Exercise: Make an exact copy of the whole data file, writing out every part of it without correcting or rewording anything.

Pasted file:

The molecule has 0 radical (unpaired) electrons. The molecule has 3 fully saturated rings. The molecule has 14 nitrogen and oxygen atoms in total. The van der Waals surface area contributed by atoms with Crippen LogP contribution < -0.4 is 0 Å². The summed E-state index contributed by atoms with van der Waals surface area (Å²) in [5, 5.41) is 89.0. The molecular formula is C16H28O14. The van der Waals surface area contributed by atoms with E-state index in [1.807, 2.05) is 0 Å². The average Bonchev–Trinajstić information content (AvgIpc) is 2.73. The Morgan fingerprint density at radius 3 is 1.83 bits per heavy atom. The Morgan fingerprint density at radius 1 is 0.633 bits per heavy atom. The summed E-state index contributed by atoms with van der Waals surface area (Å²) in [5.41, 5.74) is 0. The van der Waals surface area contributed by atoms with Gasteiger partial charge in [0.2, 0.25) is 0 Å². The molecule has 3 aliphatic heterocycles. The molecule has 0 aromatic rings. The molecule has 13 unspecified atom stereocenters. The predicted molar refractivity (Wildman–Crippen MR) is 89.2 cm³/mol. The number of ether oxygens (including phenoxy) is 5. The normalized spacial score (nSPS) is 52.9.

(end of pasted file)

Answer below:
The molecule has 0 radical (unpaired) electrons. The molecule has 3 fully saturated rings. The molecule has 14 nitrogen and oxygen atoms in total. The van der Waals surface area contributed by atoms with Crippen LogP contribution < -0.4 is 0 Å². The summed E-state index contributed by atoms with van der Waals surface area (Å²) in [5, 5.41) is 89.0. The molecular formula is C16H28O14. The van der Waals surface area contributed by atoms with E-state index in [1.807, 2.05) is 0 Å². The average Bonchev–Trinajstić information content (AvgIpc) is 2.73. The Morgan fingerprint density at radius 3 is 1.83 bits per heavy atom. The Morgan fingerprint density at radius 1 is 0.633 bits per heavy atom. The summed E-state index contributed by atoms with van der Waals surface area (Å²) in [5.41, 5.74) is 0. The van der Waals surface area contributed by atoms with Gasteiger partial charge in [0.2, 0.25) is 0 Å². The molecule has 3 aliphatic heterocycles. The molecule has 0 aromatic rings. The molecule has 13 unspecified atom stereocenters. The predicted molar refractivity (Wildman–Crippen MR) is 89.2 cm³/mol. The number of ether oxygens (including phenoxy) is 5. The normalized spacial score (nSPS) is 52.9.